The First Nations peoples of Canada comprise diverse ethnic groups, each with their own musical traditions. There are general similarities in the music, but is usually social (public) or ceremonial (private). Public, social music may be dance music accompanied by rattles and drums. Private, ceremonial music includes vocal songs with accompaniment on percussion, used to mark occasions like Midewiwin ceremonies and Sun Dances.
Traditionally, Aboriginal peoples used the materials at hand to make their instruments for centuries before Europeans immigrated to Canada. First Nations people made gourds and animal horns into rattles, which were elaborately carved and beautifully painted. In woodland areas, they made horns of birch bark and drumsticks of carved antlers and wood. Traditional percussion instruments such as drums were generally made of carved wood and animal hides. These musical instruments provide the background for songs, and songs are the background for dances. Traditional First Nations people consider song and dance to be sacred. For years after Europeans came to Canada, First Nations people were forbidden to practice their ceremonies.
In the 20th century, the First Nations population of Canada increased tenfold. Between 1900 and 1950 the population grew only by 29% but after the 1960s the infant mortality level on reserves dropped and the population grew by 161%. Since the 1980s, the number of First Nations babies more than doubled and currently almost half of the First Nations population is under the age of 25. As a result, the First Nations population of Canada is expected to increase in the coming decades.
The 2006 census counted a total Aboriginal population of 1,172,790 (3.75%) which includes 698,025 North American Indians (2.23%).
There are distinct First Nations in Canada, originating across the country. Indian reserves, established in Canadian law by treaties such as Treaty 7, are the very limited contemporary lands of First Nations recognized by the non-indigenous governments. A few reserves exist within cities, such as the Opawikoscikan Reserve in Prince Albert, Wendake in Quebec City or Stony Plain 135 in the Edmonton Capital Region. There are more reserves in Canada than there are First Nations, as First Nations were ceded multiple reserves by treaty.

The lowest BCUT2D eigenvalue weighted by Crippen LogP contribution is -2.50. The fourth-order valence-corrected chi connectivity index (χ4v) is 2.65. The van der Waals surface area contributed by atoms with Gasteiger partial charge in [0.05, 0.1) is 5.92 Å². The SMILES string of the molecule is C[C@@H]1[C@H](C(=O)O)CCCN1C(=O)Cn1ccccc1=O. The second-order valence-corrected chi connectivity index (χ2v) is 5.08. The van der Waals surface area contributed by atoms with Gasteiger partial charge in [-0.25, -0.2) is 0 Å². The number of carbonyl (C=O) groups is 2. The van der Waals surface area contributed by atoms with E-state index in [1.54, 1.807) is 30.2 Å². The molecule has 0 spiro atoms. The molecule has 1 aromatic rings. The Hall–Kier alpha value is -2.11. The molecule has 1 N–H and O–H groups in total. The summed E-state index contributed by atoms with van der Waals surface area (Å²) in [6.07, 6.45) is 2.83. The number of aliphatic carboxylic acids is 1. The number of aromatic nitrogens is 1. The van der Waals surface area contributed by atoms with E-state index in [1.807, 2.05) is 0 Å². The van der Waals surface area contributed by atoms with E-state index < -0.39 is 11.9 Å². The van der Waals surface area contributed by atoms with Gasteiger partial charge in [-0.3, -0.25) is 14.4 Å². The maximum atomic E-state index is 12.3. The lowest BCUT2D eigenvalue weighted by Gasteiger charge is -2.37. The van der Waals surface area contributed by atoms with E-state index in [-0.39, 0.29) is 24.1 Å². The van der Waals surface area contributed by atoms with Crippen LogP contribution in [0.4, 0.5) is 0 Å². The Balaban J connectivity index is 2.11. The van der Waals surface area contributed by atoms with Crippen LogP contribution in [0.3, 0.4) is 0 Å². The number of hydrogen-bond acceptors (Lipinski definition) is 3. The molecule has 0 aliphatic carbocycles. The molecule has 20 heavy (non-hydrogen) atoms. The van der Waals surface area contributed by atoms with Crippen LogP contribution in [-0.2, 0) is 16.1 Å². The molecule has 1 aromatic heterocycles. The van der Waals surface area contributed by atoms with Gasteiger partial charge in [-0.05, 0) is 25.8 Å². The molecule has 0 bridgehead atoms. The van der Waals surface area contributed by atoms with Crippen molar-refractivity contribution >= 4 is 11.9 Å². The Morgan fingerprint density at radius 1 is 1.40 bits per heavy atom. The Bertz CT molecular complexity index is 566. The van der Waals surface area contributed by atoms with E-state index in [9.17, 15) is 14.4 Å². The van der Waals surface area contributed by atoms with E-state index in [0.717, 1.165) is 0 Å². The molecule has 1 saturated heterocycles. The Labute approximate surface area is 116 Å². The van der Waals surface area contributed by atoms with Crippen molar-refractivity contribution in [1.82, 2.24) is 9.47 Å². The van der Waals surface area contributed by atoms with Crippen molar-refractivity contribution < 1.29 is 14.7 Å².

First Nations can be grouped into cultural areas based on their ancestors' primary lifeway, or occupation, at the time of European contact. These culture areas correspond closely with physical and ecological regions of Canada.
Ethnographers commonly classify indigenous peoples of the Americas in the United States and Canada into ten geographical regions with shared cultural traits (called cultural areas). The Canadian (in whole or in part) regions are Arctic, Subarctic, Northeast Woodlands, Plains, and Plateau. See the individual article on each tribe, band society or First Nation.
The Indigenous peoples of the Pacific Northwest Coast communities centred around ocean and river fishing; in the interior of British Columbia, hunting and gathering and river fishing. In both of these areas, salmon was of chief importance. For the people of the plains, bison hunting was the primary activity. In the subarctic forest, other species such as the moose were more important. For peoples near the Great Lakes and the St. Lawrence River, shifting agriculture was practised, including the raising of maize, beans, and squash.
Today, Aboriginal people work in a variety of occupations and live outside their ancestral homes. The traditional cultures of their ancestors, shaped by nature, still exert a strong influence on their culture, from spirituality to political attitudes.